Examining Diagnosis and Treatment by Telemedicine: What is Safe?

An area dedicated to exploring and discussing the issues




This discussion group is open to the general public. This discussion takes place in the ATA Member HUB - an online community for telemedicine professionals and ATA’s primary platform for member group communications and member networking.  The HUB provides a forum for all ATA Member Groups and gives you the ability to chose how (and how often) you receive group notifications. Members must log in to access the HUB.


Physicians and allied health professionals have used the phone to communicate with patients since the invention of the telephone.  Medical call centers including nurse triage and advice services are employed throughout health care with millions of calls answered each year.  In the past twenty years a variety of advanced telecommunications technologies have enabled clinicians to see and treat patients from a distance.  Many of these applications have involved specialists such as radiologists, neurologists, mental health providers and others that provide services to patients located in another healthcare facility.  Also, remote monitoring of vital signs has become an important component in helping many patients keep better control of their own health outside of the hospital.

Today, advances in technology, innovations in service delivery and the growth of online business models has brought forward new approaches to diagnosing and treating illness, supplanting the traditional office visit with a growing number of services that offer online health care consultations. These services are marketed direct to the consumer, provided as a benefit through an employer, health insurance policy or made available from established primary care practices and health systems as a service for their own patients. ATA estimates that this year over 800,000 consultations will be provided to consumers via online sites. Services are delivered using a combination of modes including synchronous (live, two-way) technologies such as web cams and telephones to asynchronous (store-and-forward) technologies such as online questionnaires and secure emails.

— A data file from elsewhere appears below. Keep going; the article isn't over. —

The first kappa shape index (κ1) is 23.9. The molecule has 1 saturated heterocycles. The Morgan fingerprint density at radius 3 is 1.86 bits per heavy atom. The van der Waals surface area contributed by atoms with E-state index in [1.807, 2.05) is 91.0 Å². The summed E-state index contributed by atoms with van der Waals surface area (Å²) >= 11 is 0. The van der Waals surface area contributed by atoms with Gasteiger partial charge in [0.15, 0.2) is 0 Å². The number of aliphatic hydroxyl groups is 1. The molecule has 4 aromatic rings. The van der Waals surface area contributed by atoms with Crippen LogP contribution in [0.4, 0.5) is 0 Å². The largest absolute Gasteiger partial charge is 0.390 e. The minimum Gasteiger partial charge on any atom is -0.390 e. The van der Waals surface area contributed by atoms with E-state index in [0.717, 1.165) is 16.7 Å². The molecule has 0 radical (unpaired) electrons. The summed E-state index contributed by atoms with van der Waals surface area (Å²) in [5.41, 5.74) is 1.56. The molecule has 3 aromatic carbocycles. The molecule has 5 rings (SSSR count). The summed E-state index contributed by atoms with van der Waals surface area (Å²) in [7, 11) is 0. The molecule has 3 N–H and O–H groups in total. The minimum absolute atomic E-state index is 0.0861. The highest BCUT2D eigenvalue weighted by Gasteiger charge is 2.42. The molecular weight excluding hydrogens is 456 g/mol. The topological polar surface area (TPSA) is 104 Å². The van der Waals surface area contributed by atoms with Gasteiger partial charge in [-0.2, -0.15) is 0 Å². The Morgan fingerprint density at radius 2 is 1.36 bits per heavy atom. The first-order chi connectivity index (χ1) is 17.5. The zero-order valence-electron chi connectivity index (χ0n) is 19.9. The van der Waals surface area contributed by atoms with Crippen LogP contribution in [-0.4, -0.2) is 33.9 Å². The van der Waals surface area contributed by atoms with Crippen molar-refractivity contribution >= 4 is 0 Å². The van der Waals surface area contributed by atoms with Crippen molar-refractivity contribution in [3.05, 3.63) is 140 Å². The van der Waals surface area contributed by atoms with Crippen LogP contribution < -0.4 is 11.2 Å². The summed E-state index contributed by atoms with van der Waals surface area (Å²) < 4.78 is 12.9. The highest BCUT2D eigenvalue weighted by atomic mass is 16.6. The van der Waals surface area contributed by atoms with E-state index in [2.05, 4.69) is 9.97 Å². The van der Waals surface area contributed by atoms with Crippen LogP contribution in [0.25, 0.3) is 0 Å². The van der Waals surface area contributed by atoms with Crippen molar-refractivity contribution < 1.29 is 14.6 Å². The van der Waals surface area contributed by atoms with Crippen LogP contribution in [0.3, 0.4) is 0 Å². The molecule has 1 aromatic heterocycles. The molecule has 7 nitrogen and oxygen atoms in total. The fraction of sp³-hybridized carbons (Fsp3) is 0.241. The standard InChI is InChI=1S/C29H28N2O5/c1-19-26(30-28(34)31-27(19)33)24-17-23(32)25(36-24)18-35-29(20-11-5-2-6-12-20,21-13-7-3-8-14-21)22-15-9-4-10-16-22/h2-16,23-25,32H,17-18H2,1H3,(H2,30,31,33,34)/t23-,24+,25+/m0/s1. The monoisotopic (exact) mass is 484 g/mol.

Such innovations have fueled a debate among regulators, medical societies, clinicians and entrepreneurs about what is a safe and what is not a safe mode of delivery.  State medical boards, professional medical societies, academic studies and others have assessed the issue with a variety of opinions. This space is devoted to making available information about this issue and provides a discussion area open to all parties to express their views and suggestions including comments for regulators, professional societies and other stakeholders.These valuable discussions will help inform and guide the larger public dialogue on this critical issue in health care delivery.